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Ipratropium from an inhaler to treat more severe wheezing in babies and young children

BMJ Group Medical Reference

Introduction

This information is for parents of a baby or young child with wheezing. It tells you about ipratropium from an inhaler, a treatment for more severe wheezing in babies and young children. It is based on the best and most up-to-date research.

Does it work?

We don't know. There's not much research on how well this treatment works for young children.

What is it?

Ipratropium is usually used as an extra treatment for children who need to go to hospital for a severe asthma attack. It's given if a quick-relief inhaler, such as salbutamol or terbutaline, doesn't work on its own. It helps to open up your child's airways. There's some research to show that it can help older children. But we don't know if it works for young children and babies.

You may hear doctors call ipratropium a bronchodilator. That's because it dilates (opens up) the bronchial tubes (airways).

Ipratropium comes in a form that your child breathes in with an inhaler. This means the medicine gets right to the lungs, which is where it is needed. The brand name for this is Atrovert. Ipratropium also comes as a liquid that is used with a nebuliser (see below). The brand names for this are Ipratropium Steri-Neb and Respontin.

An inhaler is a device that holds the medicine. The most common type is a metered-dose inhaler. This is a small plastic device with a slot for an aerosol canister that has the drug inside. Pressing the canister releases the exact dose of the medicine as a cloud of tiny droplets that your child slowly breathes in through his or her mouth.

Young children sometimes have trouble using an inhaler. A device called a spacer is usually used to make it easier for them. A nebuliser can also be used. To read more, see How to take asthma drugs.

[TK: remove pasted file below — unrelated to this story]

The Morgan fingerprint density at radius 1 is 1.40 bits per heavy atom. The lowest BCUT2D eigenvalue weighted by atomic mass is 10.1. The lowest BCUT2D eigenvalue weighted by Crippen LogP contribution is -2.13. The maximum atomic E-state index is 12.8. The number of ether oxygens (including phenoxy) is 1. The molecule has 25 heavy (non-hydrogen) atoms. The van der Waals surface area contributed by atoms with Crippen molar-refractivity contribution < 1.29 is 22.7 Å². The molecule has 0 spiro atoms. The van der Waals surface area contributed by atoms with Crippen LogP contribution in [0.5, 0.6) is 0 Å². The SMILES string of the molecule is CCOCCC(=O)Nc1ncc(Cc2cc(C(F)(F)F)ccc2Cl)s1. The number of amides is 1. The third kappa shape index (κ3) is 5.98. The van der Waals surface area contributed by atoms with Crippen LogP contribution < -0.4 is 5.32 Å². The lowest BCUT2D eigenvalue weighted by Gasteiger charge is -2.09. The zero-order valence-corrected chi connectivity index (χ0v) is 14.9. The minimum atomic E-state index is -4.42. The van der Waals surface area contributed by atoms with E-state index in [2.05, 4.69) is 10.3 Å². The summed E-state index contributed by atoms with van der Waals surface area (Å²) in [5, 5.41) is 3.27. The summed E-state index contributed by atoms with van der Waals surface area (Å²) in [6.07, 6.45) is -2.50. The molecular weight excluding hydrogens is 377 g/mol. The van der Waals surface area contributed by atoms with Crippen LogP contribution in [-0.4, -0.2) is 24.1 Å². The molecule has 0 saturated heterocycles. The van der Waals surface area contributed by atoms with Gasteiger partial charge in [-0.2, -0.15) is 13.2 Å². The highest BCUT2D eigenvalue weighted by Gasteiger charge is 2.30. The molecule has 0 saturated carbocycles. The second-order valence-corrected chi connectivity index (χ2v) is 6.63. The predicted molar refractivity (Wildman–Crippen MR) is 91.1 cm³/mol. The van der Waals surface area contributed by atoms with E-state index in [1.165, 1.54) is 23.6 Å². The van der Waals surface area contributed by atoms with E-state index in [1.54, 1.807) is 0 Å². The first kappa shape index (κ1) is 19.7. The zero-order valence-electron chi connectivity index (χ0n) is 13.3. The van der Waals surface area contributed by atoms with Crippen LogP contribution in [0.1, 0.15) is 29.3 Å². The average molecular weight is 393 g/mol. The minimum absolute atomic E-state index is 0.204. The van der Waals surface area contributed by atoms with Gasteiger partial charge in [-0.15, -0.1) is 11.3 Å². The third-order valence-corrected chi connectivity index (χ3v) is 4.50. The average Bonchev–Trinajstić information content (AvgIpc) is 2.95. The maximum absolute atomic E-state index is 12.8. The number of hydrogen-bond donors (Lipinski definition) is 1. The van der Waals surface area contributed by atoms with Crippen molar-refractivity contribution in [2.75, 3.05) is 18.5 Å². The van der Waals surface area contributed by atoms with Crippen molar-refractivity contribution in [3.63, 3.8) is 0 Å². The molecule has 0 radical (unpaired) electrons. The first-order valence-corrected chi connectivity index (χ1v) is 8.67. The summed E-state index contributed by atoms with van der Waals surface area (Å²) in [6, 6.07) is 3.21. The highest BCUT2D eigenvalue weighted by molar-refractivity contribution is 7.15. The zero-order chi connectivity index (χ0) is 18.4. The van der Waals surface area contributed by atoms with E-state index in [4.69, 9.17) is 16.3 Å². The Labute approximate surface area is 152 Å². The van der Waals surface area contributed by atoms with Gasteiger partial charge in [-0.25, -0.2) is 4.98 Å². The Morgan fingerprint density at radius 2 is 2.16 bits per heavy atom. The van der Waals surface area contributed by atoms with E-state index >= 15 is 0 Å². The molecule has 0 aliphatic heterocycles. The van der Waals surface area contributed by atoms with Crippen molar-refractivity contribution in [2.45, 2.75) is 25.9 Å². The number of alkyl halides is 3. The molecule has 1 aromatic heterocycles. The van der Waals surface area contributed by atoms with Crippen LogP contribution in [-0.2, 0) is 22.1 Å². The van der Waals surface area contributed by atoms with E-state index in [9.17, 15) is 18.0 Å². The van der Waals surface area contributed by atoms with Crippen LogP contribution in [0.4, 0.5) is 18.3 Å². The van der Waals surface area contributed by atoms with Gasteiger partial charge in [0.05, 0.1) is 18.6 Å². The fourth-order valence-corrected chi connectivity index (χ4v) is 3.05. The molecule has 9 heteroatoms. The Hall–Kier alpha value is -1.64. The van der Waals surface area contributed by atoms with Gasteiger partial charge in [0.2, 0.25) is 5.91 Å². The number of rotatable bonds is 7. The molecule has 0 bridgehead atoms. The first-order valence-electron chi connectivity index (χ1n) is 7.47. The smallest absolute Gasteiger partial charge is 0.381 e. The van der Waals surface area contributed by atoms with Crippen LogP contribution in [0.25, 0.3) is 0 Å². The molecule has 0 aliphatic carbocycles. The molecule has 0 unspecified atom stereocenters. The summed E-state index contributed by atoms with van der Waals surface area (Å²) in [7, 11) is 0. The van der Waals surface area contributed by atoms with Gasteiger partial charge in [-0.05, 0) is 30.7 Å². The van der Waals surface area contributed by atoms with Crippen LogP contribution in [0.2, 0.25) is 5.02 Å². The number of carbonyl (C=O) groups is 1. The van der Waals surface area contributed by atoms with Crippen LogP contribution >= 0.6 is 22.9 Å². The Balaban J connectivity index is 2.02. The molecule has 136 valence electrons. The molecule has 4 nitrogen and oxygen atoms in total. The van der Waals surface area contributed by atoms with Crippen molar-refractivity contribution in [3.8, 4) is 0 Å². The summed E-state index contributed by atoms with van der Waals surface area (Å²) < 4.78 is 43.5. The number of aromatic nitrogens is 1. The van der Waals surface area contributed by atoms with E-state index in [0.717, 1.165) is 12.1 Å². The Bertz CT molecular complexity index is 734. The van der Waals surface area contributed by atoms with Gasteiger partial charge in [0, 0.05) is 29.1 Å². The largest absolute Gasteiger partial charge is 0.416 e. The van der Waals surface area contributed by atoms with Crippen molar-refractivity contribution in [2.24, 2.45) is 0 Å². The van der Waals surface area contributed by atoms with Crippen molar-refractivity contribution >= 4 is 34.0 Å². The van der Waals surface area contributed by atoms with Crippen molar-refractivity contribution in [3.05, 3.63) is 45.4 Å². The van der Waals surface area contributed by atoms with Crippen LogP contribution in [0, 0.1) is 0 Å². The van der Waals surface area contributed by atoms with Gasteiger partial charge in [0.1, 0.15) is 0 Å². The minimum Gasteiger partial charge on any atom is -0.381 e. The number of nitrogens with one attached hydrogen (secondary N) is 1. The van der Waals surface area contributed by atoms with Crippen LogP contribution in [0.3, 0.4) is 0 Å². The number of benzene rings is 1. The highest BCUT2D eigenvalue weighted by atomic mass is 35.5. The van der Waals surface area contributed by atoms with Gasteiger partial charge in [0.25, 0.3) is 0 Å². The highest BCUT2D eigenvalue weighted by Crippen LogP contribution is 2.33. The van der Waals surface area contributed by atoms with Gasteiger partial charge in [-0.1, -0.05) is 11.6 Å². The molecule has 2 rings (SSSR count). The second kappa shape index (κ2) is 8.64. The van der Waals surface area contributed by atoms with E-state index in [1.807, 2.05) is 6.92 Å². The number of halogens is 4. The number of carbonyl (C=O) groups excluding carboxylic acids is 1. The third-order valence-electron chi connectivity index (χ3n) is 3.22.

How can it help?

We don't know if it does. One study looked at children who were given ipratropium and a quick-relief drug called fenoterol. [51] Children who took both drugs were less likely to need more treatment than children who just took fenoterol.

The research found that ipratropium can help school-age children. [52] But there's not enough research to know whether it helps very young children.

How does it work?

Ipratropium can help to relieve asthma symptoms because it quickly opens up your child's airways. It does this by relaxing the muscles that can go into spasms (tighten suddenly) when your child breathes in something he or she is sensitive to (an asthma trigger). Having clear airways makes it easier to breathe.

Ipratropium stops a chemical called acetylcholine working. It latches on to cells in the airways and prevents acetylcholine from tightening up the muscles in the air passages.

Last Updated: July 03, 2012
This information does not replace medical advice.  If you are concerned you might have a medical problem please ask your Boots pharmacy team in your local Boots store, or see your doctor.

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